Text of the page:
Who Will Bell The Cat?
By Patrick Gathara via Gathara World
Less than three years after we promulgated a new constitution, meant to herald a new era of democratic governance,Â our polity is facing a severe crisis of legitimacy. Today few KenyansÂ believe their MPÂ represents them. Half the country thinks the presidential election was stolen and the revelations of IEBC incompetenceÂ threatenÂ theÂ credibility of the entire March General election. Untrammelled rent-seeking by the new county authorities and petty arguments over the appropriate manner of addressing housing and transporting governors and their wives are making a mockery of devolution. We are now the fourth most corrupt nation in the world.
The system is broken. So why aren’t we fixing it? Why aren’t we even talking of fixing it?
I think we may be seeing the consequence of aÂ deficit inÂ accountability. We are already well past the point at which our shamocracy pushed honesty and prudence out of public office. Now that the thugs and tribalists have taken over, they are systematically deconstructing our national identity and replacing it with ethnicities. This fracturing of identity makes it much harder for the people to mount collective action to punish thieving elites.
One of the primary ways (by no means the only one)Â the masses canÂ enforce accontability is through elections. But we live in terror of elections. And with good reason. Elections work, when governments are evaluated on their performance, andÂ when citizens watch whether governments keep their promises, and oust those that donâ€™t measure up. Such accountability improves the provision of public goods, boosting incomes and welfare and reinforcing the sense of national belonging.
However, in poor and diverseÂ societies such as ours, electoral competition undisciplined by accountability andÂ enforced rules curtailing scope for cheating as well as constraints on the exercise of power,Â can be very dangerous indeed.Â Politicians are evaluated on their propensity for patronage, furtherÂ polarizing the fractured identities and leading to higher risks of violence.
We don’t have to look far for examples of what happens when we stay on the road we are on. Cote D’Ivoire and Somalia have been through this. The former was once Africa’s economic miracle and is now a basket case. The latter is one of it’s most ethnically homogenous societies, which has been tearing itself apart for more than two decades. We ourselves had a taste of it in 2007.
The lack of accountability and fracturing of the national identity is the road to hell. It is why we are deathly afraid of elections. When accountability for the deaths of 1500 Kenyans is swept under the carpet in the name of a fake reconciliation, when we elect thugs to public office and turn a blind eye to electoral malfeasance in the name of peace, we are just storing up further troubles down the road.
It is also proof positive of the hollowness of our democracy. A free people shouldÂ have no reasonÂ fearÂ electoral contests.Â And to the extent that we do, we are neither free nor a people.
So what is to be done? The politiciansÂ will notÂ fix it. Their unrestrainedÂ greed for power and prestige is a big part of the problem. Also, the president and his henchmen do not want to broach the issue for fear of having to acknowledge that their victory is stained. None other than the Deputy President has openly declared that the IEBC, despite its manifold failures, did a “fabulous job.” Presumably he meant in installing the ruling clique’s preferred candidate. In Parliament, a similar reluctance to highlight the problems springs from similar motivations: impugning theÂ integrity of the system impugns the legitimacy of all incumbents. It was telling that when calling for reforms, the opposition CORD alliance threatened to boycott the next General Election. But that’s in five years time! The system needs to be fixed today.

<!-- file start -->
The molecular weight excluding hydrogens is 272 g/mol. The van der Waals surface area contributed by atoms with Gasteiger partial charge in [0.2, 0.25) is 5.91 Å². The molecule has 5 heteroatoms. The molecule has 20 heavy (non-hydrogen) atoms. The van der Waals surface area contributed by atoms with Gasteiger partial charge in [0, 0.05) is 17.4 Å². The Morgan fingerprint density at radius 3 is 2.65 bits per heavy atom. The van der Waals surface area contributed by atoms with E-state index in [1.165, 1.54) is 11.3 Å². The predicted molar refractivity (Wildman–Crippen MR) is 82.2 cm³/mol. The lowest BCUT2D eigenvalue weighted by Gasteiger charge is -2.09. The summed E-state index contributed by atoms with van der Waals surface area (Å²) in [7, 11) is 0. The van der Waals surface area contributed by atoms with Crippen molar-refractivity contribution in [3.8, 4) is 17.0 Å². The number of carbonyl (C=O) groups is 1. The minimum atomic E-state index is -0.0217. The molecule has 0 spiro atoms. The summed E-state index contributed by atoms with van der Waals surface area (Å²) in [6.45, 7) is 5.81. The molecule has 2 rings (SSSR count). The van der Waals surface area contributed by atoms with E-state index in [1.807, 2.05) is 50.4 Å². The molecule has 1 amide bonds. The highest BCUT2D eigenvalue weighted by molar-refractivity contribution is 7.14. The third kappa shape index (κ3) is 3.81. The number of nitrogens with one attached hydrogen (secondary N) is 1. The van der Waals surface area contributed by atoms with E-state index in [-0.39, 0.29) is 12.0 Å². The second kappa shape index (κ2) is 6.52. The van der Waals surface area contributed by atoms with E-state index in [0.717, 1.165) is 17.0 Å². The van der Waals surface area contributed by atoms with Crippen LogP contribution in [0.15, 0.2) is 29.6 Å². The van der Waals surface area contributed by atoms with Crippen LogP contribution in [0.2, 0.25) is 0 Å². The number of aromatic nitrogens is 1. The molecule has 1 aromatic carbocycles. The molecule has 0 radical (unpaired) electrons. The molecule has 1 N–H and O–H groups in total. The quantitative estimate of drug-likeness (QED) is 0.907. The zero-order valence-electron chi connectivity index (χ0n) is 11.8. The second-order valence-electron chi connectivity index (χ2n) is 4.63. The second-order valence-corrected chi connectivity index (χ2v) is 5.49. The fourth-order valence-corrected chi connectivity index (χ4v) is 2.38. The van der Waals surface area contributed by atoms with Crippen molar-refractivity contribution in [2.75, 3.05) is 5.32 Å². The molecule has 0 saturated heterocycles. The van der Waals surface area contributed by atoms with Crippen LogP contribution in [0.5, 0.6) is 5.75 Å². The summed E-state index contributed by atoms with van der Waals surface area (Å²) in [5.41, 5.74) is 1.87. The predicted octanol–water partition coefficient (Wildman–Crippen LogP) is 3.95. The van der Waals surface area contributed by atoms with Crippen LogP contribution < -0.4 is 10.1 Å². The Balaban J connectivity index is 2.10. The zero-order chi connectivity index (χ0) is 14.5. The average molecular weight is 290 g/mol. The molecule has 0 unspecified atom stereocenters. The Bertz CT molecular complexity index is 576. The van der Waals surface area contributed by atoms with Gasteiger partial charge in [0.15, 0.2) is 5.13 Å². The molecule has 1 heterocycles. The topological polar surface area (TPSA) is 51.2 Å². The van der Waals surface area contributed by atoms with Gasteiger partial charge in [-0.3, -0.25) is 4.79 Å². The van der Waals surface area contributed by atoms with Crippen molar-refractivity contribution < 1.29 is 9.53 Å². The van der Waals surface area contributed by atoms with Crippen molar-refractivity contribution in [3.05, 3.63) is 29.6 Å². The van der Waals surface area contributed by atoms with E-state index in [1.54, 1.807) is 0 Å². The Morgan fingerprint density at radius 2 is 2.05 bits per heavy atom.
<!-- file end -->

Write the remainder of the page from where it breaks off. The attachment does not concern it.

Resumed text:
No. We have to look elsewhere. And we have a ready example from our recent past. It was a coalition of civil society, churches, media and disaffected politicians which mobilized the Kenyan people and the international community to stand up to the Moi dictatorship in the 1990s and to demand accountability. This coalition can be re-formed. But for that to happen, we need to shake off the fear and ignorance that seems to infect its parts.
Civil Society must come outÂ from hiding and find the courage to speak out. The media mustÂ rediscover its core function of informing the public. The lobotomising of the news must stop and journalists should go back to being newsmen and not performing monkeys. The church (and the mosque) must rediscover their moral centres. And politicians must reacquaint withÂ principle. Most importantly, the silence must stop. If this is done, then the people and the international community will regain their voice, just as they did twenty years ago and force reform on the elite.
But all this takes courage. It takes leadership. So the question is: In a nation where we have turned men into mice, who will bell the cat?
This piece was first published in this blog; Gathara’s World http://gathara.blogspot.nl/
Follow Patrick on Twitter @Gathara to read his views on emerging issues